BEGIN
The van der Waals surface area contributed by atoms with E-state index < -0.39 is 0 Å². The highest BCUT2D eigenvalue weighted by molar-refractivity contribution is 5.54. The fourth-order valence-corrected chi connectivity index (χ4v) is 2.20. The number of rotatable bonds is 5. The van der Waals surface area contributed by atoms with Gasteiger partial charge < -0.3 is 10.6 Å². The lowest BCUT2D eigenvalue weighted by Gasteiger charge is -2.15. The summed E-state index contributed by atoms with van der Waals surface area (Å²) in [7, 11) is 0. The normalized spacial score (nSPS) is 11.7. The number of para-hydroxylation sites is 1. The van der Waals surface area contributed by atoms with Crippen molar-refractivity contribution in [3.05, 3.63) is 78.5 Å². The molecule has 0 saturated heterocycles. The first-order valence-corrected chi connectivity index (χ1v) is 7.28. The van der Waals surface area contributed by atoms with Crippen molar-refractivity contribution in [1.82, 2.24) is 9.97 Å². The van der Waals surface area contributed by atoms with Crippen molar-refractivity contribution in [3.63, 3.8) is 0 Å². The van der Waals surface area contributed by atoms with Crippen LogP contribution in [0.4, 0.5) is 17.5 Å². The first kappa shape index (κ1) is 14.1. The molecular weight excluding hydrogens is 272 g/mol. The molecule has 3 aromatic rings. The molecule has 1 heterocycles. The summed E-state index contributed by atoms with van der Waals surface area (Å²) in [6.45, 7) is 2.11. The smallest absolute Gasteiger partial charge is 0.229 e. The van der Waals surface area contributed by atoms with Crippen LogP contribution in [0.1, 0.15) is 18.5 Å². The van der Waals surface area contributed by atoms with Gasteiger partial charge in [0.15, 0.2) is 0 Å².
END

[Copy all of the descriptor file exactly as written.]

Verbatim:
The van der Waals surface area contributed by atoms with E-state index < -0.39 is 0 Å². The highest BCUT2D eigenvalue weighted by molar-refractivity contribution is 5.54. The fourth-order valence-corrected chi connectivity index (χ4v) is 2.20. The number of rotatable bonds is 5. The van der Waals surface area contributed by atoms with Gasteiger partial charge < -0.3 is 10.6 Å². The lowest BCUT2D eigenvalue weighted by Gasteiger charge is -2.15. The summed E-state index contributed by atoms with van der Waals surface area (Å²) in [7, 11) is 0. The normalized spacial score (nSPS) is 11.7. The number of para-hydroxylation sites is 1. The van der Waals surface area contributed by atoms with Crippen molar-refractivity contribution in [3.05, 3.63) is 78.5 Å². The molecule has 0 saturated heterocycles. The first-order valence-corrected chi connectivity index (χ1v) is 7.28. The van der Waals surface area contributed by atoms with Crippen molar-refractivity contribution in [1.82, 2.24) is 9.97 Å². The van der Waals surface area contributed by atoms with Crippen molar-refractivity contribution in [3.63, 3.8) is 0 Å². The van der Waals surface area contributed by atoms with Crippen LogP contribution in [0.4, 0.5) is 17.5 Å². The first kappa shape index (κ1) is 14.1. The molecular weight excluding hydrogens is 272 g/mol. The molecule has 3 aromatic rings. The molecule has 1 heterocycles. The summed E-state index contributed by atoms with van der Waals surface area (Å²) in [6.45, 7) is 2.11. The smallest absolute Gasteiger partial charge is 0.229 e. The van der Waals surface area contributed by atoms with Crippen LogP contribution in [0.1, 0.15) is 18.5 Å². The van der Waals surface area contributed by atoms with Gasteiger partial charge in [0.15, 0.2) is 0 Å².